One late spring evening in 1912, in the kitchens at Sterne, preparations begin for an elegant supper party in honor of Emerald Torrington's twentieth birthday. But only a few miles away, a dreadful accident propels a crowd of mysterious and not altogether savory survivors to seek shelter at the ramshackle manor - and the household is thrown into confusion and mischief.
The cook toils over mock turtle soup and a chocolate cake covered with green sugar roses, which the hungry band of visitors is not invited to taste. But nothing, it seems, will go according to plan. As the passengers wearily search for rest, the house undergoes a strange transformation. One of their number (who is most definitely not a gentleman) makes it his business to join the birthday revels.
Evening turns to stormy night, and a most unpleasant parlor game threatens to blow respectability to smithereens: Smudge Torrington, the wayward youngest daughter of the house, decides that this is the perfect moment for her Great Undertaking.
The Uninvited Guests is the bewitching new novel from the critically acclaimed Sadie Jones. The prizewinning author triumphs in this frightening yet delicious drama of dark surprises - where social codes are uprooted and desire daringly trumps propriety - and all is alight with Edwardian wit and opulence.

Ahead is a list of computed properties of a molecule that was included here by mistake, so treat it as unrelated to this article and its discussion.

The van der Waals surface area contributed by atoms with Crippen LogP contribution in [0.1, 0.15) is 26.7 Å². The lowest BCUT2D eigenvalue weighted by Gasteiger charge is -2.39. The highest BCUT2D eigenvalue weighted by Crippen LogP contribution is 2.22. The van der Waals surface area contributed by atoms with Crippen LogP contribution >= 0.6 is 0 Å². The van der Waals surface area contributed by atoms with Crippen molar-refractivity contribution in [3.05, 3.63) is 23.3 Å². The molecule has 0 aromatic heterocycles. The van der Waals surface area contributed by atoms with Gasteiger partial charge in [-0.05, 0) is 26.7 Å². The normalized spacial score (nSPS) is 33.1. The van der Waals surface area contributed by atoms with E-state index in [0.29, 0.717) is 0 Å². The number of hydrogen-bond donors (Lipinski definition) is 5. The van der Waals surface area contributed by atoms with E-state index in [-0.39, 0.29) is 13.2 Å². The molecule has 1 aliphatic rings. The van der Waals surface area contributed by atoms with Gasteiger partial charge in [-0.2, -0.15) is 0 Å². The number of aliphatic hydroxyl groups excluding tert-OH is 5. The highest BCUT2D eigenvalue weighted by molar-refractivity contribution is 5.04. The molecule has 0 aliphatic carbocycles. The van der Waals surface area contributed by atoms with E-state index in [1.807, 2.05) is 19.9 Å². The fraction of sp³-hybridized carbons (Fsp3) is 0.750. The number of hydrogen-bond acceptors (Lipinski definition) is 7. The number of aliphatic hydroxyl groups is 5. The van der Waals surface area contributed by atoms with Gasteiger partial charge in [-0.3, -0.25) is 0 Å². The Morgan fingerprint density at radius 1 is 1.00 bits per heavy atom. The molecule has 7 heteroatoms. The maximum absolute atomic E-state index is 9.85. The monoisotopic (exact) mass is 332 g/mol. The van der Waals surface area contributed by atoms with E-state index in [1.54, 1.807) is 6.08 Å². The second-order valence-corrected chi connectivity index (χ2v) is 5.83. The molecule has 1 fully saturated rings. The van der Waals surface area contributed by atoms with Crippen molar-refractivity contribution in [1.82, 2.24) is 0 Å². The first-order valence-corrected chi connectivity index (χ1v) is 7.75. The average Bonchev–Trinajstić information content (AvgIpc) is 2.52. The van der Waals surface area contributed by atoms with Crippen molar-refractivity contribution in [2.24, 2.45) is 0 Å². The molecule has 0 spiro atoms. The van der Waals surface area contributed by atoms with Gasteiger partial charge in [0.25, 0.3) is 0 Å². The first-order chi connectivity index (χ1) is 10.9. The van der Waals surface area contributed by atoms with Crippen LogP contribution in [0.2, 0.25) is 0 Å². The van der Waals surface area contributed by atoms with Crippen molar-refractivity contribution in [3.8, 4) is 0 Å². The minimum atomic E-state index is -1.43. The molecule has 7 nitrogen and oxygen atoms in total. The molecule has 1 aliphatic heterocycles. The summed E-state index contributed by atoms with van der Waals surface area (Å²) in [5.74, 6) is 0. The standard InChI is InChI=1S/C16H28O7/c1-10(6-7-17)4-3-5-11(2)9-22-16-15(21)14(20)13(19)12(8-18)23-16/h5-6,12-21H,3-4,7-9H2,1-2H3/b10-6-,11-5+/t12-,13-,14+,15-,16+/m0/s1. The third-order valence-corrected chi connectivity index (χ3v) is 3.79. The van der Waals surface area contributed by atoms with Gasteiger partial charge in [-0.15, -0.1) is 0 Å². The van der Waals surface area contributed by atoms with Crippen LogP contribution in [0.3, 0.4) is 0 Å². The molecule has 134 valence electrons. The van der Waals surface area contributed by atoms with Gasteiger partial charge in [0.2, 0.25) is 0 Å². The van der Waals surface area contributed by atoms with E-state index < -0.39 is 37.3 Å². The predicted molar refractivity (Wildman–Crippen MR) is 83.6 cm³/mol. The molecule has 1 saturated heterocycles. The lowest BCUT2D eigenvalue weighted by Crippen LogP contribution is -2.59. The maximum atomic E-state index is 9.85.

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And You Think You’re Haunted By Your Past!
An engaging, tightly written story.
Near the top and that's saying something. I listen to many classics.
Sadie Jones writes about family here--how big it is. Who is in? How do people get left out--or maybe ejected? What happens that might enlarge our idea of family boundaries? The characters are distinctive and their attributes drive the story, as should it should be. I love the funny, dark aspect of the railway accident "blasted survivors" who are somewhere in the big old house as the family dynamic plays itself out. I kept thinking how I'd like to see this story on stage, or well-produced, on screen.
The coaxing of the pony down the stairs by all the family and the travelers, too.
Who can say Charlotte is more memorable than her neglected daughter Smudge? They are a memorable pair.
I will certainly look for other works by this writer. She doesn't skimp on character, but goes deep and real, so the story touches the reader in lasting ways.